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This is an announcement that the core library pistoncore-window has been stabilized. Version 1.0 is released!

The ecosystem has been upgraded (with help from Eco, as usual).

What this means to end-users and maintainers, is that the Piston ecosystem will be more stable from now on, with fewer version bumps.

Piston has been designed from the ground up to enable stability and modularity. Looking back, I am happy that the architecture has been delivering this promise very well:

  • To an end-user, using Piston should be like writing idiomatic Rust code (trait for Window etc.)
  • To a maintainer, using Piston should be independent on the OS platform or hardware

Special thanks to

These 12 people (including myself, bvssvni) are listed as authors of the Piston core:

  • bvssvni
  • Coeuvre
  • gmorenz
  • leonkunert
  • mitchmindtree
  • Christiandh
  • Apointos
  • ccgn
  • reem
  • TyOverby
  • eddyb
  • Phlosioneer

Stability and modularity

Most of the collaborative work in Rust Gamedev goes into standalone libraries which are shared among projects. Besides the 90% of code that goes into an average game, 10% is about stuff that one could call “game engine”. Out of this 10%, there is 9% which are independent libraries. Only the remaining 1% is a glue system for the ecosystem of libraries that orbit projects.

Piston is a glue system for game engines. It enables library maintainers to write code for targeting multiple game engines. Here, a “game engine” is defined as a set of libraries used to build a specific game.

The way people use Piston is that they can opt-out or work around almost everything. This is how it should feel like to end-users: It should be like writing Rust code. Rust has a standard library, but it is not necessary. In that way, Piston tries to follow idiomatic Rust.

Piston does not try to solve productivity problems with just one solution, because there is not one unique way to be productive. When I want to be productive, I write a Dyon api on top of a customized game engine. I created Dyon, so my love for it is biased, but I still use it on a daily basis. However, I also frequently develop customized domain-specific languages using Piston-Meta. Other people prefer other scripting languages or other techniques to stay productive. Most of these techiqnues do not require a lot of code.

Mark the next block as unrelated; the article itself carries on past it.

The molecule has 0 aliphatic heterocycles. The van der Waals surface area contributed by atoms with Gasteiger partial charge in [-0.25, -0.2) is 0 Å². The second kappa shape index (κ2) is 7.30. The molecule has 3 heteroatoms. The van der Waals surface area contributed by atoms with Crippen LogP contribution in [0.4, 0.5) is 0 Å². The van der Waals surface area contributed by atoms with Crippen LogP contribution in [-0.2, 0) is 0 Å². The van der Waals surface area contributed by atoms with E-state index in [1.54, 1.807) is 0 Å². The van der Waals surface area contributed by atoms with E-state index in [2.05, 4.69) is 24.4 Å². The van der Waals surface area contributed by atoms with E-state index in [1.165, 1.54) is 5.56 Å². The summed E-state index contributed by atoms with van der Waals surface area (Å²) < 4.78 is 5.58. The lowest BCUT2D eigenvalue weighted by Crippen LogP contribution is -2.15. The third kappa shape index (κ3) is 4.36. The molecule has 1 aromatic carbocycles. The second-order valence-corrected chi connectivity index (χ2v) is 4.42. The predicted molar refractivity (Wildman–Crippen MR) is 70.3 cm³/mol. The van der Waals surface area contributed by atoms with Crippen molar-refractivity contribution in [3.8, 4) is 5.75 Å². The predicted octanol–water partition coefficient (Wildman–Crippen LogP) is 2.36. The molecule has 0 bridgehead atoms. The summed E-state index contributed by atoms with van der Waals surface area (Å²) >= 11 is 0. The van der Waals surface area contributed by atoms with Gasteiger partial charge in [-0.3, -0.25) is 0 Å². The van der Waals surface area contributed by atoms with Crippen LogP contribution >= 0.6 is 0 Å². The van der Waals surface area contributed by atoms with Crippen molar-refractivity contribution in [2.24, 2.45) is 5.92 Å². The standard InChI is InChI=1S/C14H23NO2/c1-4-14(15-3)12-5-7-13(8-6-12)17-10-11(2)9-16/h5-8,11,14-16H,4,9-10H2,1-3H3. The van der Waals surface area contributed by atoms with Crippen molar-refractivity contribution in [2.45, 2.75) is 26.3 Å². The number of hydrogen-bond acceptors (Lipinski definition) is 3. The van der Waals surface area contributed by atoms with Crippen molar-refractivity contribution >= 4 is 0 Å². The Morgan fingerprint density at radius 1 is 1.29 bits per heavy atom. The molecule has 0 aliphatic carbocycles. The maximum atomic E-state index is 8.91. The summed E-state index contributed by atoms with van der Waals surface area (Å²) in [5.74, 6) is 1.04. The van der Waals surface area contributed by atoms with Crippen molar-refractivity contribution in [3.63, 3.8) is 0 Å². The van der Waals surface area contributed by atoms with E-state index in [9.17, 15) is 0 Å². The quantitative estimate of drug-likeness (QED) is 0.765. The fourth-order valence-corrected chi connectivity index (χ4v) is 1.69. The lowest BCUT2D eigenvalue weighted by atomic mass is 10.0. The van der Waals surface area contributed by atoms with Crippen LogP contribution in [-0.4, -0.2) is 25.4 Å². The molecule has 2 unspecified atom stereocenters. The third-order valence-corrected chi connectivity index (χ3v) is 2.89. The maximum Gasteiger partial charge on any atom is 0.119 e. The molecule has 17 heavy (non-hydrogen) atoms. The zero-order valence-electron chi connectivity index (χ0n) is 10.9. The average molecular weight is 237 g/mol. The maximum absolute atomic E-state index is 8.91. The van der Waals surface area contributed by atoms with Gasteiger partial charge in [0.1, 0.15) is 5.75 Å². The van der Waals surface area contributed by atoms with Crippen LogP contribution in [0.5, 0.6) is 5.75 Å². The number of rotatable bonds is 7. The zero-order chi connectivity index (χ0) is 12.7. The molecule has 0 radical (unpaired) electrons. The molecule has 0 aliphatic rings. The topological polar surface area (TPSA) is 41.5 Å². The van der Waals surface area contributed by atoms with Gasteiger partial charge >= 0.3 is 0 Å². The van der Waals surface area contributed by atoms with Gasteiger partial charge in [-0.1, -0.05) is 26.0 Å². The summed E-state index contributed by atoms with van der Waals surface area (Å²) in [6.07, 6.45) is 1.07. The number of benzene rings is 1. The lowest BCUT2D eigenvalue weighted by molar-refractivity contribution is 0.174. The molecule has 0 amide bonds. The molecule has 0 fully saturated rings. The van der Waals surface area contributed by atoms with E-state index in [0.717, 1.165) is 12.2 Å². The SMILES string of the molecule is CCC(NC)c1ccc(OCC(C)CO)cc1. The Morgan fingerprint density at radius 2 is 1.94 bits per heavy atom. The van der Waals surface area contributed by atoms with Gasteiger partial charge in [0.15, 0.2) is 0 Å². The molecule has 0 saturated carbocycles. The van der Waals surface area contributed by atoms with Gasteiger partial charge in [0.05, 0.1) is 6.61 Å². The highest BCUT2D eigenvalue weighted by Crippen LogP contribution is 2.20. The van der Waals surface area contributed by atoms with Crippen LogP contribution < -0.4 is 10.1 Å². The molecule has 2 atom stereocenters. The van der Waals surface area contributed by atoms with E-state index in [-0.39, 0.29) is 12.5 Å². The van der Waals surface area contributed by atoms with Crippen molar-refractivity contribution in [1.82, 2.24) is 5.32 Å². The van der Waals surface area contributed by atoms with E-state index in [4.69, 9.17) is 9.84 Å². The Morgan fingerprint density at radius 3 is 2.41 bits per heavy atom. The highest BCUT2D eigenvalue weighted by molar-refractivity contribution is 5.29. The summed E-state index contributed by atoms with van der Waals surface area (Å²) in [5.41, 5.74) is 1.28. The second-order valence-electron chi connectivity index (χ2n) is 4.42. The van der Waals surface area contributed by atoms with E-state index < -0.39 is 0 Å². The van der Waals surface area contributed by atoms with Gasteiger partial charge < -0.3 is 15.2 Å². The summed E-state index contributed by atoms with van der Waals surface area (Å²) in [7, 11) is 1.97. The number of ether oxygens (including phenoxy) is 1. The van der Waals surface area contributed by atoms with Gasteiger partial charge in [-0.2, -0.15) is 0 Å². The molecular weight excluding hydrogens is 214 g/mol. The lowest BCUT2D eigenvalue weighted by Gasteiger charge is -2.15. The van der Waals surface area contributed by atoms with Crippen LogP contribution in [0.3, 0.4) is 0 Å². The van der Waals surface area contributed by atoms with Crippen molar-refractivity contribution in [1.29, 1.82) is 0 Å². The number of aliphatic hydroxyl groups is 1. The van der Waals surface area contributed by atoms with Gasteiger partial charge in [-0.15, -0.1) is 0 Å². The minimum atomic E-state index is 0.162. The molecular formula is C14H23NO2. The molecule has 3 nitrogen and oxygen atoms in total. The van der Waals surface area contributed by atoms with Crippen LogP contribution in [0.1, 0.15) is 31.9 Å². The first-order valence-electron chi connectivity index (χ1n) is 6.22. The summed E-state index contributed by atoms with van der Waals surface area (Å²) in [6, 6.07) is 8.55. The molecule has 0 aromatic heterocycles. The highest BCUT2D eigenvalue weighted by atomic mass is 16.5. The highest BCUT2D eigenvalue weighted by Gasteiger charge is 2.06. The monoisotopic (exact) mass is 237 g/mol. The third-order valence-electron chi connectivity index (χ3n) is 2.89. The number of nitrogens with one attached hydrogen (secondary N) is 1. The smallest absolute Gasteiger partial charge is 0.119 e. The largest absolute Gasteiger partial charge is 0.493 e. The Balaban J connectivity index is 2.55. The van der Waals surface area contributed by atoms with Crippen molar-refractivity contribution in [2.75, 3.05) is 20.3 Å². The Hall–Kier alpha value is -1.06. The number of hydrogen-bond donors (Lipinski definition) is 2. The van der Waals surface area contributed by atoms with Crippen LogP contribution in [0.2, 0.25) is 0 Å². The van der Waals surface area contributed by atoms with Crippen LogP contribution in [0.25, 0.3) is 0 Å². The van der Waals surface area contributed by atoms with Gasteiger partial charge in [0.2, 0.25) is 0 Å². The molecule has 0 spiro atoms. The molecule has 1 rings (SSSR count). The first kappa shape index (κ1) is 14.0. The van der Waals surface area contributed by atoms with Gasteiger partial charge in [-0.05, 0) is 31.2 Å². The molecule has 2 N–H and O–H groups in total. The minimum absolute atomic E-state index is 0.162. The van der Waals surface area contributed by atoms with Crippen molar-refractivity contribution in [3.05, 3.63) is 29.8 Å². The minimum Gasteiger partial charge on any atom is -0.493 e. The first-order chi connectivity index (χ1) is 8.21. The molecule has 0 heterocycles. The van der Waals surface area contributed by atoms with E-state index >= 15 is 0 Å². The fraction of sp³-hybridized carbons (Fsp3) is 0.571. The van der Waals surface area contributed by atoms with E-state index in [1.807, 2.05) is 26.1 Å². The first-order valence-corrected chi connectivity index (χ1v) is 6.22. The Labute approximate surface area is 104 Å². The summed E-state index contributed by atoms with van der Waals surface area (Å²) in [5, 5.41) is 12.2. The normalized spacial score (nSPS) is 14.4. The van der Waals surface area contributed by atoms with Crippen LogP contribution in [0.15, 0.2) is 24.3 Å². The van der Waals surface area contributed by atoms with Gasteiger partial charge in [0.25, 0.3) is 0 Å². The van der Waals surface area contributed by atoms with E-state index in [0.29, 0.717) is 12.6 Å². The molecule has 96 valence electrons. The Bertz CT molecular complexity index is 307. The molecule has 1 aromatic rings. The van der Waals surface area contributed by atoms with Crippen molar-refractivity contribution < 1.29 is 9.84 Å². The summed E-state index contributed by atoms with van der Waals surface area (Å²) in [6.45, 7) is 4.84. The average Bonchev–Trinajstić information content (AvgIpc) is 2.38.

Therefore, the primary objective of Piston is to provide stability and modularity.

Recommendations to new Rust gamedev developers

There is a saying “there are 50 game engines in Rust, but only 5 games”. This is not actually true, but it says something about a particular mindset. In reality, I have written over 50 small games, just for myself, but they are written in Dyon, not Rust. However, Dyon is written in Rust, so… it depends on how you count games.

The reason people say this is that most game engines in Rust are glue code designed to achieve productivity. Since people have different opinions and ways to think about productivity, you get many game engines. The people who make all these game engines, are probably the ones that do not use scripting for productivity. To people who like this kind of productivity style, I do not have particular recommendations, since there are so many good alternatives. Just pick one.

If you are making a game and you don’t have high requirements:

  • Just pick a game engine that suits your style of productivity
  • You can always switch game engine later

If you are making a game and have high requirements about features:

  • Bevy (ECS based, lots of plugins)
  • Fyrox (feature rich and includes a well designed editor)

If you are making a game and require highly customized architecture for your game engine:

  • Piston

Piston’s architecture helps you to modify the design and change it later.

If you want to ship a game and come from a C background:

  • Just use SDL2, write the code and ship it (:P)
  • Accelerate productivity by gradually importing libraries (e.g. use Piston’s SDL2 backend)

There are very few libraries in the Rust gamedev ecosystem that have reached stability. When you get into Rust, you take risks, so you have to trade these risks with other benefits.

One benefit is that in Rust there are usually fewer bugs per line of code compared to e.g. C++. This is because, not that C++ produces bugs, but that in C++ you have to ask for guidance from the compiler, while in Rust you get it by default.

Another benefit is that Rust concurrency is memory safe.

However, except from that, everybody knows that the choice is not about Rust vs C++, but which scripting language you will use to stay productive (:P).

Here are some: